What Happens When Addiction Counselors Relapse? - Page 2

By Jeff Forester 08/30/11
Relapse plays a familiar part in the lives of many recovering addicts. And even longtime drug counselors are not immune from the occasional slip.
counselors relapse.jpg
Relapse among recovery professionals are not uncommon.

(page 2)

Touhy agrees that monitoring is needed for chemical dependency professionals, pointing out that he NAADAC started a member assistance program in the 1990s but that it was underused. “People did not always want to be identified for fear of losing their jobs,” she says. The situation has not improved since then, she says, noting, “There is incredible stigma attached to relapse in the professional world.”

Still without a workable formal system, the NAADAC can only help chemical dependency professionals dealing with relapse informally. Those who are struggling can contact the NAADAC, who will put them in touch with local resources. “It is a huge unmet need,” says Touhy. “We need a national system for assistance for people in recovery that is agreeable to the addiction world.”

An organized monitoring system is one end of the spectrum, says Rice. “The other end are the peer support systems like Physicians Serving Physicians, or Birds of a Feather for pilots.” Rice believes that there is a need for non-professional support groups for addiction professionals: One professional alcoholic or addict talking with another professional alcoholic or addict.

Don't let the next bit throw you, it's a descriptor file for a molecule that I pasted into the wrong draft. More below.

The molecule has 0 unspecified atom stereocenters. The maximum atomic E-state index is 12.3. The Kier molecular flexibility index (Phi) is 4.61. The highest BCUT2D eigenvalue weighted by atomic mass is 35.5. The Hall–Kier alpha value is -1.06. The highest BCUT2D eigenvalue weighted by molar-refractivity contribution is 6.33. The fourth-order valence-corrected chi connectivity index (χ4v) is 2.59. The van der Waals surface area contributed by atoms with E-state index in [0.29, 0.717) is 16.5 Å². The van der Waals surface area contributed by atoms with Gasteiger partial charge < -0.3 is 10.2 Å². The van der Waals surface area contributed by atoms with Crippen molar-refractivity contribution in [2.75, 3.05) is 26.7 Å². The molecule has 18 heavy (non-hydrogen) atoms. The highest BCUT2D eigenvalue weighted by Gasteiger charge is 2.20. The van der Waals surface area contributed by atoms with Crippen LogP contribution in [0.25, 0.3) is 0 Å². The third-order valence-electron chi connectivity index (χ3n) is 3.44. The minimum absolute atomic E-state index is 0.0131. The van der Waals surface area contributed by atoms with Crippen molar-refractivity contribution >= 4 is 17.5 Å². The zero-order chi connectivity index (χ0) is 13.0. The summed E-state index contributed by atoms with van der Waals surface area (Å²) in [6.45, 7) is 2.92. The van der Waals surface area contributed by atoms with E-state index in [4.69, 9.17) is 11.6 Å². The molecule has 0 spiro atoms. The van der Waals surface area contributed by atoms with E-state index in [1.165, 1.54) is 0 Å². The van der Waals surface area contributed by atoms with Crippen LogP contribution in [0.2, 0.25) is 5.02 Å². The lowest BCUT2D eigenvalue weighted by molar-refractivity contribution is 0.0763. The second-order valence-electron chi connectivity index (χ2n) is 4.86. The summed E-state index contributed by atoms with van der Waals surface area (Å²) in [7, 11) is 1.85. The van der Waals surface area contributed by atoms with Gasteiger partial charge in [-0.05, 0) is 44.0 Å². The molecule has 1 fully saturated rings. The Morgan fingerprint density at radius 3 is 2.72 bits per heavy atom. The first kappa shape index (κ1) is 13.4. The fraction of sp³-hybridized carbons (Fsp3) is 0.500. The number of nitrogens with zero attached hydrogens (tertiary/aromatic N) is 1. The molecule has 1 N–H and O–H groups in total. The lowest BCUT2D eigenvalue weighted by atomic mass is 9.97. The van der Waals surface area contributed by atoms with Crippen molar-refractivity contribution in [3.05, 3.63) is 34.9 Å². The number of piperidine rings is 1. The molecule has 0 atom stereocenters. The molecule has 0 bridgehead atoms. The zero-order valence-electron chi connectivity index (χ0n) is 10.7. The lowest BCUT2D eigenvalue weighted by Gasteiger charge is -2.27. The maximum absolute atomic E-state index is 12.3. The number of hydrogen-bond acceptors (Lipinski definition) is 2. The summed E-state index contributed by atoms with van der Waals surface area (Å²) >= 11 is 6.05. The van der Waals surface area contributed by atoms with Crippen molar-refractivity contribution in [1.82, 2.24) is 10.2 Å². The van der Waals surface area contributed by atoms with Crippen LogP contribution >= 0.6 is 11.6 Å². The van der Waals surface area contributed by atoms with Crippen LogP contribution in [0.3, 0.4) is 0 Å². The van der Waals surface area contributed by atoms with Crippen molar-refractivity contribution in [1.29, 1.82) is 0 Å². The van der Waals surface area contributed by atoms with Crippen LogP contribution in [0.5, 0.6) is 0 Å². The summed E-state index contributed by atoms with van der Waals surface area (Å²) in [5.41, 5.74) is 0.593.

Touhy estimates that 85,000 people in the addiction workforce and as many as 30,000 are recovering addicts. Without a national monitoring system and strong areas of informal support, these professionals who work every day helping others to a clean life will go without the support they need and deserve. As the recovery field continues to grow, so will the need for the professionals working to help make the system work--and to ensure that their foot soldiers in our national battle against addiction remain on the straight and narrow.

Jeff Forester is a writer based in Minnesota. His book, Forest for the Trees: How Humans Shaped the North Woods, an ecological history of his state's famed Boundary Waters, came out in paperback in 2009.  He has written about sober high schools and painkillers, among other topics, for The Fix.

Please read our comment policy. - The Fix